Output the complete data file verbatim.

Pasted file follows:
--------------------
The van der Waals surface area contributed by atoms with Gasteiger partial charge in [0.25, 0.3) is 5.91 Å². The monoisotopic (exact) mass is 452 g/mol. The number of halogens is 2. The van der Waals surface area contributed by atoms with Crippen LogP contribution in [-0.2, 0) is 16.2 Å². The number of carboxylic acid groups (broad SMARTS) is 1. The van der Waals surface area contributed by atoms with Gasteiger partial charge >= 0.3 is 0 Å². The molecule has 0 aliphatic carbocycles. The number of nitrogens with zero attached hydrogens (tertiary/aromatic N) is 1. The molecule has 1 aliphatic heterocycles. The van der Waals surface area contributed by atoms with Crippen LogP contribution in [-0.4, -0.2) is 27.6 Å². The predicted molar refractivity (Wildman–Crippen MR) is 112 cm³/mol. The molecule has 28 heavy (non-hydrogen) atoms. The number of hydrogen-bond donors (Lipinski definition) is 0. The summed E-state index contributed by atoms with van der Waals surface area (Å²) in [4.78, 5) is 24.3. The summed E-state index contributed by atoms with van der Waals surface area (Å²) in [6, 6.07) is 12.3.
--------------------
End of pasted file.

The van der Waals surface area contributed by atoms with Gasteiger partial charge in [0.25, 0.3) is 5.91 Å². The monoisotopic (exact) mass is 452 g/mol. The number of halogens is 2. The van der Waals surface area contributed by atoms with Crippen LogP contribution in [-0.2, 0) is 16.2 Å². The number of carboxylic acid groups (broad SMARTS) is 1. The van der Waals surface area contributed by atoms with Gasteiger partial charge >= 0.3 is 0 Å². The molecule has 0 aliphatic carbocycles. The number of nitrogens with zero attached hydrogens (tertiary/aromatic N) is 1. The molecule has 1 aliphatic heterocycles. The van der Waals surface area contributed by atoms with Crippen LogP contribution in [-0.4, -0.2) is 27.6 Å². The predicted molar refractivity (Wildman–Crippen MR) is 112 cm³/mol. The molecule has 28 heavy (non-hydrogen) atoms. The number of hydrogen-bond donors (Lipinski definition) is 0. The summed E-state index contributed by atoms with van der Waals surface area (Å²) in [4.78, 5) is 24.3. The summed E-state index contributed by atoms with van der Waals surface area (Å²) in [6, 6.07) is 12.3.